Trophy Talk

The 2022 Oscars' Biggest Moments: Beyoncé in Compton, Liza Minnelli's Surprise Appearance, and the Slap Heard 'Round the World

Plus, Regina Hall orders some COVID testing, Ariana DeBose offers hope to others like her, and a sweet moment between Troy Kotsur and Yuh-jung Youn.

by | March 28, 2022 | Comments

After the smaller, more intimate pandemic-friendly Oscars we got last year, things appeared to be back to some semblance of normal for the 94th Academy Awards. Hosted by Regina Hall, Amy Schumer, and Wanda Sykes, this year’s ceremony certainly provided its share of memorable moments, including one fairly jaw-dropping encounter in particular that might have been the most shocking we’ve ever seen — but we’ll get to that.

The night kicked off in style with an incredible musical set piece from the heart of Compton, where Beyoncé performed a live rendition of her Oscar-nominated song “Be Alive” from King Richard, setting the tone for an unpredictable night filled with emotional thank yous, surprisingly sweet moments, and, yes, the slap heard ’round the world. Read on for the biggest moments of the 2021 Oscars.


Beyoncé Opens the Show with Stunning Performance Live from Compton

Billie Eilish may have taken home the Oscar for Best Song tonight, but it was Queen Bey who stole the show before it even began, kicking off the festivities with a show-stopper from the heart of Compton. Beyoncé performed a live rendition of her song “Be Alive” from King Richard, commanding a regiment of backup singers, dancers, and musicians all decked out in tennis-ball neon yellow. The whole production also took place at the Tragniew Park Tennis Courts in Compton, where Venus and Serena Williams grew up, and it was so visually striking and impeccably performed that it almost didn’t matter how the rest of the show turned out.


Ariana DeBose Becomes First Queer Woman of Color to Win Acting Oscar

While a lot of the categories remained fairly up in the air leading up to tonight, West Side Story’s Ariana DeBose was arguably one of the most rock-solid picks you could have made on your Oscar ballot, and sure enough, she took home the trophy for Best Supporting Actress and became the first openly queer woman of color to win an acting Oscar. When she was called to the stage, she not only acknowledged what it meant to win in front of Rita Moreno, who won the award for the same role 60 years ago, but also offered a hopeful message for other young women like herself: “To anybody who has ever questioned your identity, ever, ever ever, or you find yourself living in the grey spaces, I promise you this: ‘There is indeed a place for us.'”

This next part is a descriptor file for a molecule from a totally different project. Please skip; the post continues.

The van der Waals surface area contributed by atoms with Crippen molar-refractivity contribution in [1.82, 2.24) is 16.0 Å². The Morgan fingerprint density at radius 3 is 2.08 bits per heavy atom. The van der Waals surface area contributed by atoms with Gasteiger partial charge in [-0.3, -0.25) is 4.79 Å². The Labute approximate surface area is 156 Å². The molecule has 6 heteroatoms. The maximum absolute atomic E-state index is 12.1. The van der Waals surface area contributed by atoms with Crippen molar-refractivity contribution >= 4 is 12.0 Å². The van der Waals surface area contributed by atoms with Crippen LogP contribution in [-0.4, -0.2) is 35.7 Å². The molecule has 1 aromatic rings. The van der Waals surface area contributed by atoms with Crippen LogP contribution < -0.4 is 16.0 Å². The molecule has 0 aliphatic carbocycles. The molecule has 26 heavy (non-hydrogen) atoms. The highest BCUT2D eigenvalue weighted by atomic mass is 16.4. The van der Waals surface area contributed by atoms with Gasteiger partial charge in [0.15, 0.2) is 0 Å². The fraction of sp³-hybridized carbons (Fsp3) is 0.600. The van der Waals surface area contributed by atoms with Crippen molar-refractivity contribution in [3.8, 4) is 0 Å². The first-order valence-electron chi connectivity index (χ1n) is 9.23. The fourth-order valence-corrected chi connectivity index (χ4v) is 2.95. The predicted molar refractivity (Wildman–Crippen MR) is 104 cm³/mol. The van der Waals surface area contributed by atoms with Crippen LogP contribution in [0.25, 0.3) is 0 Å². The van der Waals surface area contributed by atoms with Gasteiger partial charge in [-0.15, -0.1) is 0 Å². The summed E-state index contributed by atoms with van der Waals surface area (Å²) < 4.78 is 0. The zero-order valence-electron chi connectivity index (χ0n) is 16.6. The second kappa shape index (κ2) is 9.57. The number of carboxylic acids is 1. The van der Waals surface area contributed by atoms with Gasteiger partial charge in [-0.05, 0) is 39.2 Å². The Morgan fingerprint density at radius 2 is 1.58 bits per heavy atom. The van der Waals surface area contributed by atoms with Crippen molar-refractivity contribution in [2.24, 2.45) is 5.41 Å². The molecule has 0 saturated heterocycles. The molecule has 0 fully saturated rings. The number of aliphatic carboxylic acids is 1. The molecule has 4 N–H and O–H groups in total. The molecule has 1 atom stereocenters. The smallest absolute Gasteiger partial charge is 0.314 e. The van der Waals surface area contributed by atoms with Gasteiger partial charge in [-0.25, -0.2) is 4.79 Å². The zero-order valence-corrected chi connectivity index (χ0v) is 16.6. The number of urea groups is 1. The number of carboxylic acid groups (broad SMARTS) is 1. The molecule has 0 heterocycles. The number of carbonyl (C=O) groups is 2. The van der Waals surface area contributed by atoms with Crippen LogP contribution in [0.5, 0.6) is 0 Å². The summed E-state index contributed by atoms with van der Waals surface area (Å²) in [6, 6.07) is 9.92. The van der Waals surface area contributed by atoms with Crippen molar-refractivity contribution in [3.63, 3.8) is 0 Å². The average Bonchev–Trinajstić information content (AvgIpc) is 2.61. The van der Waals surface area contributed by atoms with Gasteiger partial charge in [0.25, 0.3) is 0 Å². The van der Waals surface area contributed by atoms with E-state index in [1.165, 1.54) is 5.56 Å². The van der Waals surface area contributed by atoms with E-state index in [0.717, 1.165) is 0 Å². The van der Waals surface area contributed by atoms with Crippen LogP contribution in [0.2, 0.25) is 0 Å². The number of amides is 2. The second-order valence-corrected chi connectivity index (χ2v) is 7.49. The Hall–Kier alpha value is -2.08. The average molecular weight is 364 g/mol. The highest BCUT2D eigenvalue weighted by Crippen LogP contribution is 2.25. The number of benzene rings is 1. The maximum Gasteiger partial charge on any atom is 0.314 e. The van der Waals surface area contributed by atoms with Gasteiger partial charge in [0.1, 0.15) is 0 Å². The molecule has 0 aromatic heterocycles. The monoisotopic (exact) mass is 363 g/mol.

Troy Kotsur Wins Best Supporting Actor as Yuh-jung Youn Beams Next to Him

Possibly one of the most unexpectedly sweet moments of the evening came when previous Best Supporting Actress winner Yuh-jung Youn presented Troy Kotsur with his trophy for Best Supporting Actor. As Kotsur made his way to the stage, the audience gestured the sign for Deaf applause, and when he got up to the mic, he shared a brief moment with Youn before she realized it would be difficult for him to sign his acceptance speech with the trophy in his hands and reached for it. As Kotsur delivered a humble, heartwarming speech, Youn stood by to offer support and beamed like a proud mother, after which Kotsur departed the stage to another round of Deaf applause.


Regina Hall Performs a Round of Dubious COVID Testing

Each of the evening’s three hosts got their moments to liven up the proceedings with scripted bits, whether it was Wanda Sykes taking a tour of the newly opened Academy Museum or Amy Schumer hanging from the rafters in a Spider-Man leotard, but Regina Hall took a slightly more personal approach. After previously declaring to the audience that she was single, Hall emerged from backstage partway through the show to announce that some guests’ COVID tests had been lost and needed to undergo “emergency testing.” Hall proceeded to call Bradley Cooper, Timothée Chalamet, Tyler Perry, and Simu Liu up to the stage, stopping short of including Javier Bardem (“your test… says that you’re married — uh, negative”) and failing to convince Will Smith to join in the “freaky stuff” she claimed she would need to “record for Academy protocol.” All of the stars were game for the bit, and Hall wrapped it all up by frisking the next two presenters, Dune stars Josh Brolin and Jason Momoa, as they walked up to the mic.


The Slap Heard ‘Round the World

Will Smith slaps Chris Rock on stage at the 94th Academy Awards

(Photo by Neilson Barnard/Getty Images)